Just in case anybody was wondering, the Hippie culture is alive and well here in Hawaii!
This post was originally published in 2007. It has since been updated for accuracy of links and content.
It’s worth noting that this was my first encounter with hippie culture, and it was a bit of a shock. More than a decade later, I’m certainly not a hippie, but I’ve sure spent a whole lot of time with spiritually-minded people who fit the bill, especially when I was apprenticing with a shaman in Peru.
We were invited out for an evening at Coco (short for Center Of Conscious Openess), a small retreat/studio where the musician Tina Malia would be playing. Tina Malia is apparently a world-renowned singer/songwriter whose music can be categorized as Celtic/Sacred, and whose style is a combination of Loreena McKennit and Sarah McGlaughlin. It was also billed as a great opportunity for us to get to know some of the people in our local community, as Coco is only a mile down the road from us (and we’re a mile from the road., so two miles total).
So we happily bought our $10 tickets, and awaited the Thursday night with eager anticipation.
After a harrowing pitch-black windy night-time bumpy bicycle ride to Coco, we arrived at a strange oasis. Flower children were wandering around the property, hugging each other and “sending out positive vibes”.
My first clue that we were in for an interesting experience was when I overheard a conversation that went something like this:
“Yeah, I’m putting energy out to the universe for a movie deal. I’ve already done a ton of work on my yoga/peace/music/meditation/transformational/thingy and I think it’s ready for the world”.
When we took our shoes off and walked into the studio space itself, there is very little that could have prepared us for what we saw. It was really a beautiful space, with a high thatched roof, a smooth rich wood floor, candles everywhere, and a few coloured lights here and there to provide just enough ambient light. I was surprised at how civilized it felt, having come from an extremely rustic atmosphere with little to no power. The space itself was about 30ft by 20ft. There were floor cushions spread out around the performance space, where somebody was playing bongo drums to piped in music for ambience.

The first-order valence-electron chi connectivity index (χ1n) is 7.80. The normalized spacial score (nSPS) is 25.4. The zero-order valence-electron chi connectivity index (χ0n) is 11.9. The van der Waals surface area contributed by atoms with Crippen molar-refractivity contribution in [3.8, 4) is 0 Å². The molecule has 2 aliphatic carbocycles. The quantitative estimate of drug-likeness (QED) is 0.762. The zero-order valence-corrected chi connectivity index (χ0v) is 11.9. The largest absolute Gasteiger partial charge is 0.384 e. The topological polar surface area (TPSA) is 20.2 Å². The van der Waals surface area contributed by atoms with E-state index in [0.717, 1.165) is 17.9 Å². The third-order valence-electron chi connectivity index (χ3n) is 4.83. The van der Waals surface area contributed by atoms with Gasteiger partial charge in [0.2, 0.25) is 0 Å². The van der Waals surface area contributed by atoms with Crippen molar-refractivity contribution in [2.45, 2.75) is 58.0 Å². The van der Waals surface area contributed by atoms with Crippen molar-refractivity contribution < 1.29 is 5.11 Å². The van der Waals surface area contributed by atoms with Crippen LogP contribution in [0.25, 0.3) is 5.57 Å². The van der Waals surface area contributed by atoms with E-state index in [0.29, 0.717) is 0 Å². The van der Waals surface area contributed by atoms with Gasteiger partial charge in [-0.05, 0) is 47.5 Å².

Circulating were more Hippies, giving and getting lots of love. And they looked like just what you would expect Hippies to look like: some had dreadlocks, and almost all the men were wearing some sort of linen or hemp loose pants or capris. Almost all the women without exception were wearing a floor-length skirt, and a hip-length halter top. They all looked almost identical in their efforts to be different. And judging by the conversation snippits we heard and body language we observed, we wagered that nobody there was sober or straight.
We took our place on the floor, next to the side wall so as to provide some back support and also to allow us to effectively be flies on the wall for this sensory and amusing experience.
Initially I really liked the place. Not only was the space beautiful, but the people seemed friendly and a chorus of frogs formed a constant and pleasant din in the background that only rivals what I heard in rural Africa. I wanted to come back during the day so I could see the property and buildings a little better, and get a sense of the events that take place here. I could see myself taking a yoga class here in a heartbeat.